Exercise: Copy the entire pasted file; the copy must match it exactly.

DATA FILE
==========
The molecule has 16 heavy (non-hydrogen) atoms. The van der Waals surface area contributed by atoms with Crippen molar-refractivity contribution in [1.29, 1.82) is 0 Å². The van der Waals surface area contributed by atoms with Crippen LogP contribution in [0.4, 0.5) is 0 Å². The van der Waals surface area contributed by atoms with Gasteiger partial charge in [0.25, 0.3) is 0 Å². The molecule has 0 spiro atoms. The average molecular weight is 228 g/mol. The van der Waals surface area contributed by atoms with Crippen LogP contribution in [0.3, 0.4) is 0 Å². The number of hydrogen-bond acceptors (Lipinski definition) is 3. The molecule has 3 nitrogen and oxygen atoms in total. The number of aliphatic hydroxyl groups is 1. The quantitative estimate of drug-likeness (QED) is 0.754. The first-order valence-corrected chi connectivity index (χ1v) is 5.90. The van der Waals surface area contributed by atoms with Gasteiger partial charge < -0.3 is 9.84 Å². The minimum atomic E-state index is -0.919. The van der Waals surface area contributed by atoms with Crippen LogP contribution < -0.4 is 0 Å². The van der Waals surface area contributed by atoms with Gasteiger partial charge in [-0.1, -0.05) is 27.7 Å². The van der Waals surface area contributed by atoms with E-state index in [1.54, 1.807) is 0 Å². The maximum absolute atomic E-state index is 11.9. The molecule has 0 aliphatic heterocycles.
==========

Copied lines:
The molecule has 16 heavy (non-hydrogen) atoms. The van der Waals surface area contributed by atoms with Crippen molar-refractivity contribution in [1.29, 1.82) is 0 Å². The van der Waals surface area contributed by atoms with Crippen LogP contribution in [0.4, 0.5) is 0 Å². The van der Waals surface area contributed by atoms with Gasteiger partial charge in [0.25, 0.3) is 0 Å². The molecule has 0 spiro atoms. The average molecular weight is 228 g/mol. The van der Waals surface area contributed by atoms with Crippen LogP contribution in [0.3, 0.4) is 0 Å². The number of hydrogen-bond acceptors (Lipinski definition) is 3. The molecule has 3 nitrogen and oxygen atoms in total. The number of aliphatic hydroxyl groups is 1. The quantitative estimate of drug-likeness (QED) is 0.754. The first-order valence-corrected chi connectivity index (χ1v) is 5.90. The van der Waals surface area contributed by atoms with Gasteiger partial charge < -0.3 is 9.84 Å². The minimum atomic E-state index is -0.919. The van der Waals surface area contributed by atoms with Crippen LogP contribution < -0.4 is 0 Å². The van der Waals surface area contributed by atoms with Gasteiger partial charge in [-0.1, -0.05) is 27.7 Å². The van der Waals surface area contributed by atoms with E-state index in [1.54, 1.807) is 0 Å². The maximum absolute atomic E-state index is 11.9. The molecule has 0 aliphatic heterocycles.